Does Recapture Include an Intermediate Claim Scope?
In a nutshell, the recapture doctrine prevents Patentees from broadening claims via patent reissue to “re-capture” subject matter intentionally surrendered during original prosecution. The recapture doctrine exists because a deliberate surrender of subject matter is not an “error” that is correctable by patent reissue. MPEP § 1412.02 spells out the 3-part test to identify when subject matter claimed in reissue is subject to recapture.
In 2003, the BPAI issued Ex Parte Eggert, which indicated that an intermediate claim scope presented in reissue (i.e., somewhere between what was surrendered and what was ultimately claimed) would not constitute recapture. Thus for example, if the prior art showed a hard-wired communication and the claim that issued was amended during original prosecution to recite an infrared communication, the intermediate scope sought via a broadening patent reissue might be “wireless communication.”
Back in April of this year, we questioned the continued viability of Ex Parte Eggert in view of the CAFC’s decision in North American Container. While the USPTO had publicly taken the position that Eggert would no longer be followed, some wondered whether that decision was actually consistent with the holding of North American Container. Yesterday, a decision issued, amplifying the USPTO’s reading of North American Container.
A link to the decision, Ex Parte Roger Youman and Marney Morris is found (here). In Youman, the Patentee sought to broaden certain means-plus-function elements, and modify language relating to the selection of displayed character via remote control. In the issued claims a “cycling forward and backward” through displayed characters was added to distinguish over the art of record. In the reissue this language was broadened to “changing from a first to a second character.” This change was argued by the Patentee as intermediate with respect to the surrendered subject matter and the original claim. The Patentee argued that Eggert was controlling and consistent with North American Container. With respect to the Eggert/North American Container debate, the BPAI explained:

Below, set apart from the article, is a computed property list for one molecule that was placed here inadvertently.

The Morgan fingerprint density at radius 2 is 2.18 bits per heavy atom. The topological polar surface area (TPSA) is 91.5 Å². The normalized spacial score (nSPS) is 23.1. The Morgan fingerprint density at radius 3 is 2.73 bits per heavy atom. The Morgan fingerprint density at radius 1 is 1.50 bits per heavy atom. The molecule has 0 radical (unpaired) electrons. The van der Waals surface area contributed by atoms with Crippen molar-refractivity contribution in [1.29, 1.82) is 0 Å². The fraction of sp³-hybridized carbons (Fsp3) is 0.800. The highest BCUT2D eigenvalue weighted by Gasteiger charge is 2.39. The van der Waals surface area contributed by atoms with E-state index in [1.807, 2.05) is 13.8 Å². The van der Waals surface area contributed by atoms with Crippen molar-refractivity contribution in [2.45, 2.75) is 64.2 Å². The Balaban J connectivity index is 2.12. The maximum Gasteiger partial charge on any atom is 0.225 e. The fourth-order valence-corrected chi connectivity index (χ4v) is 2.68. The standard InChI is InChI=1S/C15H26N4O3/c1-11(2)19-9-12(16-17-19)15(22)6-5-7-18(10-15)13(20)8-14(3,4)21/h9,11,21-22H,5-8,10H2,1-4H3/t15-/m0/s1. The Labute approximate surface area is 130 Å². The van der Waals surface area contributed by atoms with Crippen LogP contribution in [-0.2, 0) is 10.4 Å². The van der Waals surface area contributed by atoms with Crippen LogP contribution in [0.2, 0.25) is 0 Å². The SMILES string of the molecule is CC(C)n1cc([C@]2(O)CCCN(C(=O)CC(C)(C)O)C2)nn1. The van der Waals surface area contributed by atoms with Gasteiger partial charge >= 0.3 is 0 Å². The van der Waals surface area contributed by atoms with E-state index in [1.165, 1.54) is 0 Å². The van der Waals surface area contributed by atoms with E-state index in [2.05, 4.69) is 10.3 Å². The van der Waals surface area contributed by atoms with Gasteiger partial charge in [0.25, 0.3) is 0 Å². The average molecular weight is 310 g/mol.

Eggert conflicts with the Federal Circuit rationale for it was this very “intermediate scope” rationale that formed the basis for the Eggert majority’s conclusion that there was no recapture in that case. See Eggert, 67 USPQ2d at 1717-18 (holding that broadening the scope of an issued claim via reissue to have a scope between that of the issued claim and the rejected claim does not impermissibly recapture surrendered subject matter under § 251). See also Ex parte Liebermann, No. 2007-0012, 2007 WL 5211672 (BPAI 2007) (informative), at *11-12 (noting that Eggert is inconsistent with the rationale expressed in North American Container and should no longer be followed or apply to USPTO proceedings). Accord Ex parte Mostafazadeh, 2009-004238, 2009 WL 5486107 (BPAI 2009) (non-precedential), at *4-7 (explaining underlying reasoning and policy considerations in abrogating Eggert).
Some commentators believe that North American Container may not expressly overrule Eggert. This is because, based on the facts of North American Container, the Federal Circuit arguably did not address the “intermediate scope” issue of Eggert. Instead, in North American Container, the limitation relied on during prosecution was omitted in its entirety.
PPG Comment: Should the Patentee decide to appeal to the CAFC this would be the third patent reissue question to head to the CAFC this year. (See Ex parte Staats and Ex Parte Tanaka discussions). I’d like to see this issue explored further by the CAFC as it presents an important question for Patentees.
Not discussed above is the shocking 10 year pendency of this case, which included an unexplained 3 year gap in prosecution. This is not an exception in my experience. ….but the broken state of patent reissue within the USPTO will be left for another day.